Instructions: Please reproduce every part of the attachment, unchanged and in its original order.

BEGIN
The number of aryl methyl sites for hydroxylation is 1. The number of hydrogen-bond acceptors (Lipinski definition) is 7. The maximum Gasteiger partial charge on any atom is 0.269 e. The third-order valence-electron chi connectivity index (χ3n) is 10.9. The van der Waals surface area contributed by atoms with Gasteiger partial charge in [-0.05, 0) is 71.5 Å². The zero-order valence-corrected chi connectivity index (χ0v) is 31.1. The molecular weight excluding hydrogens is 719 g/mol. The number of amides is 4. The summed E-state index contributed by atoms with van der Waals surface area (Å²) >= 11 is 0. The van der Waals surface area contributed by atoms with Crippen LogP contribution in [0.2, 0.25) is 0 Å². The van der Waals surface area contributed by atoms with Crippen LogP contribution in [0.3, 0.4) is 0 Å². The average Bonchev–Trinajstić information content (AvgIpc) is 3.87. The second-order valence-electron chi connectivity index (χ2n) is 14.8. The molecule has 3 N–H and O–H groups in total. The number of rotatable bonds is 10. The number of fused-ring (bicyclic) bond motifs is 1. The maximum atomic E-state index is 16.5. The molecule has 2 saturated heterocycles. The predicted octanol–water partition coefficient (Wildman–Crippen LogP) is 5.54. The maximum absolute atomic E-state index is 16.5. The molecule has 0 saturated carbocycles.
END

The number of aryl methyl sites for hydroxylation is 1. The number of hydrogen-bond acceptors (Lipinski definition) is 7. The maximum Gasteiger partial charge on any atom is 0.269 e. The third-order valence-electron chi connectivity index (χ3n) is 10.9. The van der Waals surface area contributed by atoms with Gasteiger partial charge in [-0.05, 0) is 71.5 Å². The zero-order valence-corrected chi connectivity index (χ0v) is 31.1. The molecular weight excluding hydrogens is 719 g/mol. The number of amides is 4. The summed E-state index contributed by atoms with van der Waals surface area (Å²) >= 11 is 0. The van der Waals surface area contributed by atoms with Crippen LogP contribution in [0.2, 0.25) is 0 Å². The van der Waals surface area contributed by atoms with Crippen LogP contribution in [0.3, 0.4) is 0 Å². The average Bonchev–Trinajstić information content (AvgIpc) is 3.87. The second-order valence-electron chi connectivity index (χ2n) is 14.8. The molecule has 3 N–H and O–H groups in total. The number of rotatable bonds is 10. The number of fused-ring (bicyclic) bond motifs is 1. The maximum atomic E-state index is 16.5. The molecule has 2 saturated heterocycles. The predicted octanol–water partition coefficient (Wildman–Crippen LogP) is 5.54. The maximum absolute atomic E-state index is 16.5. The molecule has 0 saturated carbocycles.